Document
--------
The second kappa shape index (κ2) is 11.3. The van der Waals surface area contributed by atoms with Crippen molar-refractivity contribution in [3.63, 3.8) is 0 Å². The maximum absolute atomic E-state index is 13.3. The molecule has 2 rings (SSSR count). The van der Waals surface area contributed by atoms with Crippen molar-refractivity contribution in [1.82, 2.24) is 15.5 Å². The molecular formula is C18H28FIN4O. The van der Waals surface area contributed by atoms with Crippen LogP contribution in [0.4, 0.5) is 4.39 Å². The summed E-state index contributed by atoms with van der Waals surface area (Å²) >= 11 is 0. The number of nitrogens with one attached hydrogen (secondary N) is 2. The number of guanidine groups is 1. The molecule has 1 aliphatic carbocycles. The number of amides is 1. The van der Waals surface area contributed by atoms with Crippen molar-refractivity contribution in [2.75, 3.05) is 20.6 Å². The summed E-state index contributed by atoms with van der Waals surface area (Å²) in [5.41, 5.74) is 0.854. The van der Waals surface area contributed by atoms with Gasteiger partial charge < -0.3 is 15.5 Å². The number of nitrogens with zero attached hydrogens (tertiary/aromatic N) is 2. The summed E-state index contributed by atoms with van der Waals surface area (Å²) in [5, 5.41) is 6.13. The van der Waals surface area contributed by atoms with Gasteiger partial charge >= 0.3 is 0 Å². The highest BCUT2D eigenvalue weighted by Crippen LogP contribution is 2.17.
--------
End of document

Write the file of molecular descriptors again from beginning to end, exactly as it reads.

The second kappa shape index (κ2) is 11.3. The van der Waals surface area contributed by atoms with Crippen molar-refractivity contribution in [3.63, 3.8) is 0 Å². The maximum absolute atomic E-state index is 13.3. The molecule has 2 rings (SSSR count). The van der Waals surface area contributed by atoms with Crippen molar-refractivity contribution in [1.82, 2.24) is 15.5 Å². The molecular formula is C18H28FIN4O. The van der Waals surface area contributed by atoms with Crippen LogP contribution in [0.4, 0.5) is 4.39 Å². The summed E-state index contributed by atoms with van der Waals surface area (Å²) >= 11 is 0. The number of nitrogens with one attached hydrogen (secondary N) is 2. The number of guanidine groups is 1. The molecule has 1 aliphatic carbocycles. The number of amides is 1. The van der Waals surface area contributed by atoms with Crippen molar-refractivity contribution in [2.75, 3.05) is 20.6 Å². The summed E-state index contributed by atoms with van der Waals surface area (Å²) in [5.41, 5.74) is 0.854. The van der Waals surface area contributed by atoms with Gasteiger partial charge < -0.3 is 15.5 Å². The number of nitrogens with zero attached hydrogens (tertiary/aromatic N) is 2. The summed E-state index contributed by atoms with van der Waals surface area (Å²) in [5, 5.41) is 6.13. The van der Waals surface area contributed by atoms with Gasteiger partial charge >= 0.3 is 0 Å². The highest BCUT2D eigenvalue weighted by Crippen LogP contribution is 2.17.